I’ve been meaning to learn this song ever since I heard that it is thoroughly HATED by many in the local SCA groups.  It’s the Achy Breaky Heart of medieval music, I suppose.  Everyone in the SCA has heard it so many times that it’s like shards of glass in the ears.  My partner, who has been in the SCA for roughly 2 decades now, tells me it slowly drains his will to live.

However, the rest of the world is not so well versed in nativity songs sung in obsolete languages, at least not in the piece of my world that isn’t occupied by medieval re-enacting.  Thus I found myself desperately memorising lyrics just days before my college Christmas party, so that I could sing Latin a-capella in front of people who don’t hear that sort of thing very often.

Gaudete is genuinely medieval, being published in 1582 in Piae Cantiones.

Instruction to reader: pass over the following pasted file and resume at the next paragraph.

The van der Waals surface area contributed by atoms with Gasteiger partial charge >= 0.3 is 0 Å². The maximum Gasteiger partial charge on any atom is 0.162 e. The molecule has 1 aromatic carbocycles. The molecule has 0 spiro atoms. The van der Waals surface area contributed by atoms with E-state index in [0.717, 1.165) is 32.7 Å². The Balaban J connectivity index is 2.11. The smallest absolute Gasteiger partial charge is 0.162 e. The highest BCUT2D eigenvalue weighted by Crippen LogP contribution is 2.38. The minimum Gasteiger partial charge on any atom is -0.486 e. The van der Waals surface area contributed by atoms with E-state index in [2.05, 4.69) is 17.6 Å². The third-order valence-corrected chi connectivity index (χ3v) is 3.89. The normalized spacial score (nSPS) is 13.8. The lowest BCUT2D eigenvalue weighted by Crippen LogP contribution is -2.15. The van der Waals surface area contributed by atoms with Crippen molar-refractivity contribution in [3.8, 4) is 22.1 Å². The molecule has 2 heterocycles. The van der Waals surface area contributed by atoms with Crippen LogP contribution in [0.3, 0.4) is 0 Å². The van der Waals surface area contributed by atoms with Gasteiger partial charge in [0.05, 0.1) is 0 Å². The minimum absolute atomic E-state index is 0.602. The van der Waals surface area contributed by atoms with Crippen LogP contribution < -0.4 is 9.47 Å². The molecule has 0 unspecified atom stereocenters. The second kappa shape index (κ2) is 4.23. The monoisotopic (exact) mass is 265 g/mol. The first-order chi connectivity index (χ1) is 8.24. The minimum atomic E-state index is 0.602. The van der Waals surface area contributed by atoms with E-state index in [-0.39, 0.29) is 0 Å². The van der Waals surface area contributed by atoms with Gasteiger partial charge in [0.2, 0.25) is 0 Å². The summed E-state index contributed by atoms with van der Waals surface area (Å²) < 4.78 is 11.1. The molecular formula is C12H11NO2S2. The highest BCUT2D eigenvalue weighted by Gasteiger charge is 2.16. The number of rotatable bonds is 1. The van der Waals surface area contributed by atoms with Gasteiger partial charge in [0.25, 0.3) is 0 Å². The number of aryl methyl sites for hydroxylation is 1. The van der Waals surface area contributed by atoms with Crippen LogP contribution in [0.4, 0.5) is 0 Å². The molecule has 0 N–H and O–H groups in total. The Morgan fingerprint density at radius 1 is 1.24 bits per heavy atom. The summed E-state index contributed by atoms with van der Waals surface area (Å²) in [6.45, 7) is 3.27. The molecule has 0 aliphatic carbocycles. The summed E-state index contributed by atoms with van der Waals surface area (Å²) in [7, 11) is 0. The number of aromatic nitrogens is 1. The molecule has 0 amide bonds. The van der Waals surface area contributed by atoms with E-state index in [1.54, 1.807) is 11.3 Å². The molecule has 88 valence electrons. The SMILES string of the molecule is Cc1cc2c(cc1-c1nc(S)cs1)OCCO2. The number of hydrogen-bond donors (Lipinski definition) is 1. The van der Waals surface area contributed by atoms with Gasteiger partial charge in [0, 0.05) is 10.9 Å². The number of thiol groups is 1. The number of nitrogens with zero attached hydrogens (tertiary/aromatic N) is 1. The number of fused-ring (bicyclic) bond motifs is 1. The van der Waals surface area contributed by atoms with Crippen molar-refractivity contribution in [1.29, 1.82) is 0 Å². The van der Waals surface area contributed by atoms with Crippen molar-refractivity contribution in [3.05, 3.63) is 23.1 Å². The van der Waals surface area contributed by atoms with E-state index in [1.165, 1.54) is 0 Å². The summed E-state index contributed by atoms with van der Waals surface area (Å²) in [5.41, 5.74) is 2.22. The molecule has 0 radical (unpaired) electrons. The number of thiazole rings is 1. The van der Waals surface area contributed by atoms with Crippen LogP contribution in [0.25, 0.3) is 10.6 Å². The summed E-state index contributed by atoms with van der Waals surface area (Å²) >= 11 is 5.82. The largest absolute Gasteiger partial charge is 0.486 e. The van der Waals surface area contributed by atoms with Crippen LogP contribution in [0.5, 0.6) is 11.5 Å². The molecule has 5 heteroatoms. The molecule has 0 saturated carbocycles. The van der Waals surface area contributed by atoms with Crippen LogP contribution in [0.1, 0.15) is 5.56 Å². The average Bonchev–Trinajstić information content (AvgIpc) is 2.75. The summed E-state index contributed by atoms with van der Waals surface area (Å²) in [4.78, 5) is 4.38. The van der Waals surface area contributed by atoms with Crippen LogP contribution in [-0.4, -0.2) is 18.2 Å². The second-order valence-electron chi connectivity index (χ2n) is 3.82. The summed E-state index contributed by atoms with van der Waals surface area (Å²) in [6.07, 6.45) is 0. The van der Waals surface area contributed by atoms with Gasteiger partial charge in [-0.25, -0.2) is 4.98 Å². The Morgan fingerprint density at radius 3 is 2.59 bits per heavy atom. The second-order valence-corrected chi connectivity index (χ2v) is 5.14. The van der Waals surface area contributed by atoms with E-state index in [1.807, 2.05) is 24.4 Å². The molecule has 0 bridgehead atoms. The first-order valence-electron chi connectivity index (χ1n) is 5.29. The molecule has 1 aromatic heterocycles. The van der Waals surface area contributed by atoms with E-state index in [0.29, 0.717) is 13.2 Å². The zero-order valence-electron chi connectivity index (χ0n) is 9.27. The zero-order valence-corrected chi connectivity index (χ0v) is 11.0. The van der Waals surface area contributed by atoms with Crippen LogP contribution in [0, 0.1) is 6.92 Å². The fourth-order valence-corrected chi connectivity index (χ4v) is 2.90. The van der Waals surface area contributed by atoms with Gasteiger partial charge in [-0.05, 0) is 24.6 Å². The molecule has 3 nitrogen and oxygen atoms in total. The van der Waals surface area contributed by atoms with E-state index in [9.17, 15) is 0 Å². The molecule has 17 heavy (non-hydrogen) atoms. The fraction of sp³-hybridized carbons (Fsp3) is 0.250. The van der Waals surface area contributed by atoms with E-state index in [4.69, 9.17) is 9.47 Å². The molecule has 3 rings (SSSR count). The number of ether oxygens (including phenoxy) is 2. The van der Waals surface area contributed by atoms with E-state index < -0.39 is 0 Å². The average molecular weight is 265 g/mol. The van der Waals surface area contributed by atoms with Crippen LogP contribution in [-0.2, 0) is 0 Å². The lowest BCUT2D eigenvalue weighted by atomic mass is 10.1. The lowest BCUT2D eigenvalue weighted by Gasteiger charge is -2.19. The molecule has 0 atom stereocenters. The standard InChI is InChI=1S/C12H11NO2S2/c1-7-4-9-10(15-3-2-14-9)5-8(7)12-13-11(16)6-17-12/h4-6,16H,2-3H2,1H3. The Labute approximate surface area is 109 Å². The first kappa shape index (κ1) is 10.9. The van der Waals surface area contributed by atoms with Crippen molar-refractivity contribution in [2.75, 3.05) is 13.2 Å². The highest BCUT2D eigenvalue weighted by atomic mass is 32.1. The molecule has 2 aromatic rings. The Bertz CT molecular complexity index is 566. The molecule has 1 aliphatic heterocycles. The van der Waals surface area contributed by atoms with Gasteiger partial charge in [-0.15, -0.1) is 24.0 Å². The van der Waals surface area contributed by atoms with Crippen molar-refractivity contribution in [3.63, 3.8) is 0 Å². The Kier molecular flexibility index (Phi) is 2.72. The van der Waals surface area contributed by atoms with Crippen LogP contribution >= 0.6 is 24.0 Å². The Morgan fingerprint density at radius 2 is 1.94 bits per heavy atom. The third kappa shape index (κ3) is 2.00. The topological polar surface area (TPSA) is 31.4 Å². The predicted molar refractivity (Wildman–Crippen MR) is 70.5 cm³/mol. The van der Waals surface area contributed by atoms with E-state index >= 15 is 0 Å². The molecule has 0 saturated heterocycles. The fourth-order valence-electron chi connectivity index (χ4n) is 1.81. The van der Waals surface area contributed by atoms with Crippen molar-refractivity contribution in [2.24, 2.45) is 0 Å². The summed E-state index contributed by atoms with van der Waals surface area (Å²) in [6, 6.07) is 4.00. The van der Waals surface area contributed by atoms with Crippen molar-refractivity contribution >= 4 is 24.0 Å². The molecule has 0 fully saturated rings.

Gaudete, gaudete! Christus est natus
Ex Maria virgine, gaudete!

Tempus adest gratiæ
Hoc quod optabamus,
Carmina lætitiæ
Devote reddamus.

Deus homo factus est
Natura mirante,
Mundus renovatus est
A Christo regnante.

Ezechielis porta
Clausa pertransitur,
Unde lux est orta
Salus invenitur.

Ergo nostra contio
Psallat iam in lustro;
Benedicat Domino:
Salus Regi nostro.

These lyrics roughly translate out to the following:

Rejoice, rejoice! Christ is born
(Out) Of the Virgin Mary — rejoice!

The time of grace has come—
This that we have desired,
Verses of joy
Let us devoutly return.

God has become man,
To the wonderment of Nature,
The world has been renewed
By the reigning Christ.

The closed gate of Ezekiel
Is passed through,
Whence the light is born,
Salvation is found.

Therefore let our gathering
Now sing in brightness
Let it give praise to the Lord:
Greeting to our King.

My rendition of the song can be found here:  Gaudete